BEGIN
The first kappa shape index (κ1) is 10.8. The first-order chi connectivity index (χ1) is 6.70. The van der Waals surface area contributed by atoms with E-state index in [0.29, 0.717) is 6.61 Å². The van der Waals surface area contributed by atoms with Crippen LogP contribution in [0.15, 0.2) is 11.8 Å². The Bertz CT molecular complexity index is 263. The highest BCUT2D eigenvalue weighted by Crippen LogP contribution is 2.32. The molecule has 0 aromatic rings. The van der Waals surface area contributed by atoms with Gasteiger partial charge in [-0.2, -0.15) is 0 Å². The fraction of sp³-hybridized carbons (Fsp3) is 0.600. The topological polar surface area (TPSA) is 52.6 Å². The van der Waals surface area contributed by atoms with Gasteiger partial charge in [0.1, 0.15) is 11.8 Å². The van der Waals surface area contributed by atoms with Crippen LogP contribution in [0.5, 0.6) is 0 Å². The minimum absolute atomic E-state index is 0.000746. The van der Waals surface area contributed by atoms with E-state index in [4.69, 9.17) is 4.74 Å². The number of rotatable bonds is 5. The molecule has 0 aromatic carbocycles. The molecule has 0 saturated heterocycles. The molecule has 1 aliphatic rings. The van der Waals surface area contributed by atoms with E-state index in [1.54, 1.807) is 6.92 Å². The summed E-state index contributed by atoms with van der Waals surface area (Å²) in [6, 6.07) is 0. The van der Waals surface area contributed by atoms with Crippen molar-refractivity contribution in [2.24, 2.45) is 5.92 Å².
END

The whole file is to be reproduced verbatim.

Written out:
The first kappa shape index (κ1) is 10.8. The first-order chi connectivity index (χ1) is 6.70. The van der Waals surface area contributed by atoms with E-state index in [0.29, 0.717) is 6.61 Å². The van der Waals surface area contributed by atoms with Crippen LogP contribution in [0.15, 0.2) is 11.8 Å². The Bertz CT molecular complexity index is 263. The highest BCUT2D eigenvalue weighted by Crippen LogP contribution is 2.32. The molecule has 0 aromatic rings. The van der Waals surface area contributed by atoms with Gasteiger partial charge in [-0.2, -0.15) is 0 Å². The fraction of sp³-hybridized carbons (Fsp3) is 0.600. The topological polar surface area (TPSA) is 52.6 Å². The van der Waals surface area contributed by atoms with Gasteiger partial charge in [0.1, 0.15) is 11.8 Å². The van der Waals surface area contributed by atoms with Crippen LogP contribution in [0.5, 0.6) is 0 Å². The minimum absolute atomic E-state index is 0.000746. The van der Waals surface area contributed by atoms with E-state index in [4.69, 9.17) is 4.74 Å². The number of rotatable bonds is 5. The molecule has 0 aromatic carbocycles. The molecule has 0 saturated heterocycles. The molecule has 1 aliphatic rings. The van der Waals surface area contributed by atoms with E-state index in [1.54, 1.807) is 6.92 Å². The summed E-state index contributed by atoms with van der Waals surface area (Å²) in [6, 6.07) is 0. The van der Waals surface area contributed by atoms with Crippen molar-refractivity contribution in [2.24, 2.45) is 5.92 Å².